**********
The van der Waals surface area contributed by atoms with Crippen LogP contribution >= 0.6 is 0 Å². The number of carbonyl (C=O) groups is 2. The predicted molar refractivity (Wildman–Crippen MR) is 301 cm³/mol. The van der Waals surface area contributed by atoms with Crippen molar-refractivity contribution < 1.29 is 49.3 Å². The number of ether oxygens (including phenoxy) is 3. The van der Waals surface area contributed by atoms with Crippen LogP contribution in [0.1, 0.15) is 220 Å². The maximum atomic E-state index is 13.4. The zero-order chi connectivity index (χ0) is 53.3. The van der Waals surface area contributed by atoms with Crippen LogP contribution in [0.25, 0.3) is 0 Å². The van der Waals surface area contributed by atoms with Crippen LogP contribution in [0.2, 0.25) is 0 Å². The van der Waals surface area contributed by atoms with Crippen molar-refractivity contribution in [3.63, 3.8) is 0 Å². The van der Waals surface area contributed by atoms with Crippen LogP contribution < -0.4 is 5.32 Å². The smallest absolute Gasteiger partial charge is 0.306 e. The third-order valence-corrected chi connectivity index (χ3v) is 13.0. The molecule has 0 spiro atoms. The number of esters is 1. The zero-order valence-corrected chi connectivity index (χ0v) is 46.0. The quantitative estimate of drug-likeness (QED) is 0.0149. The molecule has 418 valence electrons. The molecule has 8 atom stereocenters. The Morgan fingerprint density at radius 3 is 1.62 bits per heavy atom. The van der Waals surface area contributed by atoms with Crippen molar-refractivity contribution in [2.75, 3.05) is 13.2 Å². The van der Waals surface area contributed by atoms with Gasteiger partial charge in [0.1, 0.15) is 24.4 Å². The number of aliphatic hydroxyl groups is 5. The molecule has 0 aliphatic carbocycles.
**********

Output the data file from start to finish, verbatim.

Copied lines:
The van der Waals surface area contributed by atoms with Crippen LogP contribution >= 0.6 is 0 Å². The number of carbonyl (C=O) groups is 2. The predicted molar refractivity (Wildman–Crippen MR) is 301 cm³/mol. The van der Waals surface area contributed by atoms with Crippen molar-refractivity contribution < 1.29 is 49.3 Å². The number of ether oxygens (including phenoxy) is 3. The van der Waals surface area contributed by atoms with Crippen LogP contribution in [0.1, 0.15) is 220 Å². The maximum atomic E-state index is 13.4. The zero-order chi connectivity index (χ0) is 53.3. The van der Waals surface area contributed by atoms with Crippen LogP contribution in [0.25, 0.3) is 0 Å². The van der Waals surface area contributed by atoms with Crippen LogP contribution in [0.2, 0.25) is 0 Å². The van der Waals surface area contributed by atoms with Crippen molar-refractivity contribution in [3.63, 3.8) is 0 Å². The van der Waals surface area contributed by atoms with Crippen LogP contribution < -0.4 is 5.32 Å². The smallest absolute Gasteiger partial charge is 0.306 e. The third-order valence-corrected chi connectivity index (χ3v) is 13.0. The molecule has 0 spiro atoms. The number of esters is 1. The zero-order valence-corrected chi connectivity index (χ0v) is 46.0. The quantitative estimate of drug-likeness (QED) is 0.0149. The molecule has 418 valence electrons. The molecule has 8 atom stereocenters. The Morgan fingerprint density at radius 3 is 1.62 bits per heavy atom. The van der Waals surface area contributed by atoms with Crippen molar-refractivity contribution in [2.75, 3.05) is 13.2 Å². The van der Waals surface area contributed by atoms with Gasteiger partial charge in [0.1, 0.15) is 24.4 Å². The number of aliphatic hydroxyl groups is 5. The molecule has 0 aliphatic carbocycles.